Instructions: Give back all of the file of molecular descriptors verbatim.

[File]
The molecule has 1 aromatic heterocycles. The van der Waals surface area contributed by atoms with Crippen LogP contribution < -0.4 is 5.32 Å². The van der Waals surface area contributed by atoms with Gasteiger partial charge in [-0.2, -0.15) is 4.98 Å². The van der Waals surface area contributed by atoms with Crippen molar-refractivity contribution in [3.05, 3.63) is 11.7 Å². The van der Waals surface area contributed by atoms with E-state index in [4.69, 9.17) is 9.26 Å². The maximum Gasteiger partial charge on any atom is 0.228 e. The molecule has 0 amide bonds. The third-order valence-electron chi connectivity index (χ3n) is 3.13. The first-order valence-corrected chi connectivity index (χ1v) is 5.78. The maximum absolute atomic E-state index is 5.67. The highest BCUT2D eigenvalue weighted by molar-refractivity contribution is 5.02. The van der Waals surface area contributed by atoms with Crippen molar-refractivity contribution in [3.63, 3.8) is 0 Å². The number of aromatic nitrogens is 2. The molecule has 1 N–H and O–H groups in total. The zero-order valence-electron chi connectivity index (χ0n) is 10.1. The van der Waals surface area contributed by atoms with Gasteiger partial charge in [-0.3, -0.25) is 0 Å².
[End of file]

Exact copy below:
The molecule has 1 aromatic heterocycles. The van der Waals surface area contributed by atoms with Crippen LogP contribution < -0.4 is 5.32 Å². The van der Waals surface area contributed by atoms with Gasteiger partial charge in [-0.2, -0.15) is 4.98 Å². The van der Waals surface area contributed by atoms with Crippen molar-refractivity contribution in [3.05, 3.63) is 11.7 Å². The van der Waals surface area contributed by atoms with E-state index in [4.69, 9.17) is 9.26 Å². The maximum Gasteiger partial charge on any atom is 0.228 e. The molecule has 0 amide bonds. The third-order valence-electron chi connectivity index (χ3n) is 3.13. The first-order valence-corrected chi connectivity index (χ1v) is 5.78. The maximum absolute atomic E-state index is 5.67. The highest BCUT2D eigenvalue weighted by molar-refractivity contribution is 5.02. The van der Waals surface area contributed by atoms with Crippen molar-refractivity contribution in [3.63, 3.8) is 0 Å². The number of aromatic nitrogens is 2. The molecule has 1 N–H and O–H groups in total. The zero-order valence-electron chi connectivity index (χ0n) is 10.1. The van der Waals surface area contributed by atoms with Gasteiger partial charge in [-0.3, -0.25) is 0 Å².